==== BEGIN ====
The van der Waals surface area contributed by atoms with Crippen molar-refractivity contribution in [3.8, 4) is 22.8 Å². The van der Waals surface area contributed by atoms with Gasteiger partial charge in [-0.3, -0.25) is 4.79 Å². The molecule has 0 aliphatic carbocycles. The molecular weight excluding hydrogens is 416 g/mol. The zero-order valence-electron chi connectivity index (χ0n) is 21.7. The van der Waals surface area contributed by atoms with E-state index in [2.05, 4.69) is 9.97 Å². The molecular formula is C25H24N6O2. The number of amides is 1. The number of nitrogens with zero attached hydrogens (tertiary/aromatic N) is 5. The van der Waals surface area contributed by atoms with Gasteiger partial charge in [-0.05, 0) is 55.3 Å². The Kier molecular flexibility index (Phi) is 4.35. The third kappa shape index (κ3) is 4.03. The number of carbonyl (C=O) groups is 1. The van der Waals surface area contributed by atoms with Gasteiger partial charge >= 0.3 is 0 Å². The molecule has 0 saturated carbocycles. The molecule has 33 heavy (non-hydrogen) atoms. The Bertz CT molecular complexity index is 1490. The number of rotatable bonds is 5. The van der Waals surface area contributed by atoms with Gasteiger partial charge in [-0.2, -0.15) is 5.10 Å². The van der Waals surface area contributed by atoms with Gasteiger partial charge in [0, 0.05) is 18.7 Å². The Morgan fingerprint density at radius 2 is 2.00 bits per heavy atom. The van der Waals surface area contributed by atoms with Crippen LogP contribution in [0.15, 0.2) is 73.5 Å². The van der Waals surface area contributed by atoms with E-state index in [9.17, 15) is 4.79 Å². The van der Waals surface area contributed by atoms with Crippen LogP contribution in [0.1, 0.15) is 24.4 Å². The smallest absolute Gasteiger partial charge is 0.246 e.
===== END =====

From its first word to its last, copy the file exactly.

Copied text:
The van der Waals surface area contributed by atoms with Crippen molar-refractivity contribution in [3.8, 4) is 22.8 Å². The van der Waals surface area contributed by atoms with Gasteiger partial charge in [-0.3, -0.25) is 4.79 Å². The molecule has 0 aliphatic carbocycles. The molecular weight excluding hydrogens is 416 g/mol. The zero-order valence-electron chi connectivity index (χ0n) is 21.7. The van der Waals surface area contributed by atoms with E-state index in [2.05, 4.69) is 9.97 Å². The molecular formula is C25H24N6O2. The number of amides is 1. The number of nitrogens with zero attached hydrogens (tertiary/aromatic N) is 5. The van der Waals surface area contributed by atoms with Gasteiger partial charge in [-0.05, 0) is 55.3 Å². The Kier molecular flexibility index (Phi) is 4.35. The third kappa shape index (κ3) is 4.03. The number of carbonyl (C=O) groups is 1. The van der Waals surface area contributed by atoms with Gasteiger partial charge >= 0.3 is 0 Å². The molecule has 0 saturated carbocycles. The molecule has 33 heavy (non-hydrogen) atoms. The Bertz CT molecular complexity index is 1490. The number of rotatable bonds is 5. The van der Waals surface area contributed by atoms with Gasteiger partial charge in [-0.2, -0.15) is 5.10 Å². The van der Waals surface area contributed by atoms with Gasteiger partial charge in [0, 0.05) is 18.7 Å². The Morgan fingerprint density at radius 2 is 2.00 bits per heavy atom. The van der Waals surface area contributed by atoms with Crippen LogP contribution in [0.15, 0.2) is 73.5 Å². The van der Waals surface area contributed by atoms with E-state index in [9.17, 15) is 4.79 Å². The van der Waals surface area contributed by atoms with Crippen LogP contribution in [0.1, 0.15) is 24.4 Å². The smallest absolute Gasteiger partial charge is 0.246 e.